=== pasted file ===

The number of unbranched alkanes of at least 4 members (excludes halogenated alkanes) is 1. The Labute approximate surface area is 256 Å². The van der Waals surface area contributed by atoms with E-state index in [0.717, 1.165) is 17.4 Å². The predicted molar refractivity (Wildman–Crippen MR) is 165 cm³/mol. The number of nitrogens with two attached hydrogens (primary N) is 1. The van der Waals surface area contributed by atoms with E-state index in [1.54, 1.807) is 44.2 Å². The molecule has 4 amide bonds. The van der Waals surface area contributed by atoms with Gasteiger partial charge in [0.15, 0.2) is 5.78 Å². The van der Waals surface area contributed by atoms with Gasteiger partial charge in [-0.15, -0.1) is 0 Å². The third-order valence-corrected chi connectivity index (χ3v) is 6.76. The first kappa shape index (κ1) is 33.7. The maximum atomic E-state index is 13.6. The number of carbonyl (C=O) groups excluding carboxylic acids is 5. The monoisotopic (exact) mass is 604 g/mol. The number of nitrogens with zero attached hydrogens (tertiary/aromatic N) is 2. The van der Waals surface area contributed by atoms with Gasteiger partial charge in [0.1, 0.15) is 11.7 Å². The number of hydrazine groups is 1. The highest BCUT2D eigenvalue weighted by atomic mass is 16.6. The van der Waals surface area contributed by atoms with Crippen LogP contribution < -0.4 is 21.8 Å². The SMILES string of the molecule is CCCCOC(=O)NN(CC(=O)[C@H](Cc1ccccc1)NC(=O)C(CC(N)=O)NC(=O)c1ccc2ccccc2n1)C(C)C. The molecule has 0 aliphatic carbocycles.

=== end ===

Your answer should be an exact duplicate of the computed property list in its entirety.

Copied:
The number of unbranched alkanes of at least 4 members (excludes halogenated alkanes) is 1. The Labute approximate surface area is 256 Å². The van der Waals surface area contributed by atoms with E-state index in [0.717, 1.165) is 17.4 Å². The predicted molar refractivity (Wildman–Crippen MR) is 165 cm³/mol. The number of nitrogens with two attached hydrogens (primary N) is 1. The van der Waals surface area contributed by atoms with E-state index in [1.54, 1.807) is 44.2 Å². The molecule has 4 amide bonds. The van der Waals surface area contributed by atoms with Gasteiger partial charge in [0.15, 0.2) is 5.78 Å². The van der Waals surface area contributed by atoms with Gasteiger partial charge in [-0.15, -0.1) is 0 Å². The third-order valence-corrected chi connectivity index (χ3v) is 6.76. The first kappa shape index (κ1) is 33.7. The maximum atomic E-state index is 13.6. The number of carbonyl (C=O) groups excluding carboxylic acids is 5. The monoisotopic (exact) mass is 604 g/mol. The number of nitrogens with zero attached hydrogens (tertiary/aromatic N) is 2. The van der Waals surface area contributed by atoms with Gasteiger partial charge in [0.1, 0.15) is 11.7 Å². The number of hydrazine groups is 1. The highest BCUT2D eigenvalue weighted by atomic mass is 16.6. The van der Waals surface area contributed by atoms with Crippen LogP contribution < -0.4 is 21.8 Å². The SMILES string of the molecule is CCCCOC(=O)NN(CC(=O)[C@H](Cc1ccccc1)NC(=O)C(CC(N)=O)NC(=O)c1ccc2ccccc2n1)C(C)C. The molecule has 0 aliphatic carbocycles.